KEY POINTS

  • Morgan Webb, 23, pleaded guilty to federal misdemeanor charges Tuesday
  • She admitted to purchasing the cards in question knowing they were counterfeit
  • Her sentencing has been scheduled for April 20

A notary in Missouri admitted to ordering 989 fake COVID-19 vaccination cards from China, authorities have said.

Morgan Webb, a 23-year-old notary from St. Louis, pleaded guilty to federal misdemeanor charges Tuesday for possession of an imitation insignia of a U.S. agency after she intentionally ordered fake vaccine cards, reported St. Louis Post-Dispatch.

Customs and Border Protection officers intercepted the shipment directed to Webb's address at a DHL shipping hub in Kentucky in September 2021. Though the shipment had fake vaccine cards, the manifest indicated that they were Thank you cards. The order was later delivered to her apartment in St. Louis.

The fake cards carried the Centers for Disease Control and Prevention (CDC) insignia and seal, which made them look similar to the original ones.

Webb admitted that she purchased the cards knowing they were counterfeit. However, the plea deal did not mention Webb's motive and if she sold any of the cards.

According to state records, Webb registered her notary business in July after becoming a notary public in May.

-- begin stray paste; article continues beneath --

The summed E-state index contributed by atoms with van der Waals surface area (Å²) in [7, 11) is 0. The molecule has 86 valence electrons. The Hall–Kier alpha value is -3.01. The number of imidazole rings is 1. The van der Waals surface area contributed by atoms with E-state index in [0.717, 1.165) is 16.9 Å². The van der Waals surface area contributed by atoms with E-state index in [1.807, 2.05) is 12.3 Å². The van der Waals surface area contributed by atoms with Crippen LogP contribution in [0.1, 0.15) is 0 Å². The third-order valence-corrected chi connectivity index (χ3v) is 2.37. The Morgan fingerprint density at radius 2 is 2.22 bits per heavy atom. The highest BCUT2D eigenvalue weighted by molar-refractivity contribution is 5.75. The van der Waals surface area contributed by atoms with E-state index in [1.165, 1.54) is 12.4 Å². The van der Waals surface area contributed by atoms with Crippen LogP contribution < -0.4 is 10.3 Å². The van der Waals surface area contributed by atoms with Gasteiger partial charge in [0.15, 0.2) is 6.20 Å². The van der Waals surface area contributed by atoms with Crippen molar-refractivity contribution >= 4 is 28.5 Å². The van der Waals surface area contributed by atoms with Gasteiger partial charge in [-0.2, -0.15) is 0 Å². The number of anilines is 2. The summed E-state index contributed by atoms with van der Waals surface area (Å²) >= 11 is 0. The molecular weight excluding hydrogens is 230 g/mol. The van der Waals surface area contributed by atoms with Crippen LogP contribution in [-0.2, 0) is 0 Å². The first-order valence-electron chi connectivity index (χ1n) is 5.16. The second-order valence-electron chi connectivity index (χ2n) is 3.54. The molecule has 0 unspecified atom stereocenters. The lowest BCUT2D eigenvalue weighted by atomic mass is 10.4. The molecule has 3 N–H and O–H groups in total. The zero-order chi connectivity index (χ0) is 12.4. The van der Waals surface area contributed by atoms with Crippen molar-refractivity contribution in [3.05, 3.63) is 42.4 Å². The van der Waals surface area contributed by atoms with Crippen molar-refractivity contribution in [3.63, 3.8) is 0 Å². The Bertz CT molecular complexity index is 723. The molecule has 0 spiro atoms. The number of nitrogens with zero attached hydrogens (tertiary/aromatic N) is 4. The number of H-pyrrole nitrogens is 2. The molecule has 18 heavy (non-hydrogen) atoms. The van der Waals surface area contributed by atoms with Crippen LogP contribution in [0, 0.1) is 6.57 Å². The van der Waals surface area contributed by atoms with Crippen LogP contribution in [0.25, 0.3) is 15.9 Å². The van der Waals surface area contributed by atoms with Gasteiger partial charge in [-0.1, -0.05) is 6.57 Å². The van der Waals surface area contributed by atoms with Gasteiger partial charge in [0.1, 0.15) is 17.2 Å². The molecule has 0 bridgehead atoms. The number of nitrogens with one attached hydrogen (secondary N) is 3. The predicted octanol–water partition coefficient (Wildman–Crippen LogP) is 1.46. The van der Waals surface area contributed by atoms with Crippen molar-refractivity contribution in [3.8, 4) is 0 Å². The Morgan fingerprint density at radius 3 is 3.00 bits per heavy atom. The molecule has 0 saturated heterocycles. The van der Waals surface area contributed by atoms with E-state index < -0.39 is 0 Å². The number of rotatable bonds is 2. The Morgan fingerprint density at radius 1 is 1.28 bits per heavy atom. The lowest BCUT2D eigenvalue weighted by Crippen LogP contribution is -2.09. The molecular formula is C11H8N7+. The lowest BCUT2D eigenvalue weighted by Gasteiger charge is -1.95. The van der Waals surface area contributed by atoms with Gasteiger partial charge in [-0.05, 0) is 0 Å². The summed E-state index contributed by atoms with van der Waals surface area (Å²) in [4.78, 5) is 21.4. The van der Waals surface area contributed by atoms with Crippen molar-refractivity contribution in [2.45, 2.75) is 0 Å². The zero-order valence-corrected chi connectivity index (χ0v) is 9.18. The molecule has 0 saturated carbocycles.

The court has scheduled Webb's sentencing for April 20. Attorneys have reportedly concurred to recommend that she gets probation.

Ever since proof of vaccination has become mandatory in many parts of the country, there have been reports of people selling and ordering fake vaccine cards.

A Maryland man was busted last year for selling more than 600 fake COVID-19 vaccine cards after advertising them on social media. Amar Salim Shabazz, 23, ordered the fake vaccine certificates through a foreign online marketplace in June and got them illegally shipped into the United States.

He then advertised them for sale at $60 to $75 through his social media pages and distributed them to his customers through the United Parcel Service.

Last month, New York Governor Kathy Hochul signed new legislation criminalizing fake COVID-19 vaccination cards. As per the new law, falsification of such documents merits a misdemeanor charge.

"Individuals who misrepresent their vaccination history, not only jeopardize their own health, but the health of all those they come into contact with," the governor said in a news release cited by CNN.

vaccine-g6cb03f3b0_640 representational image Photo: pixabay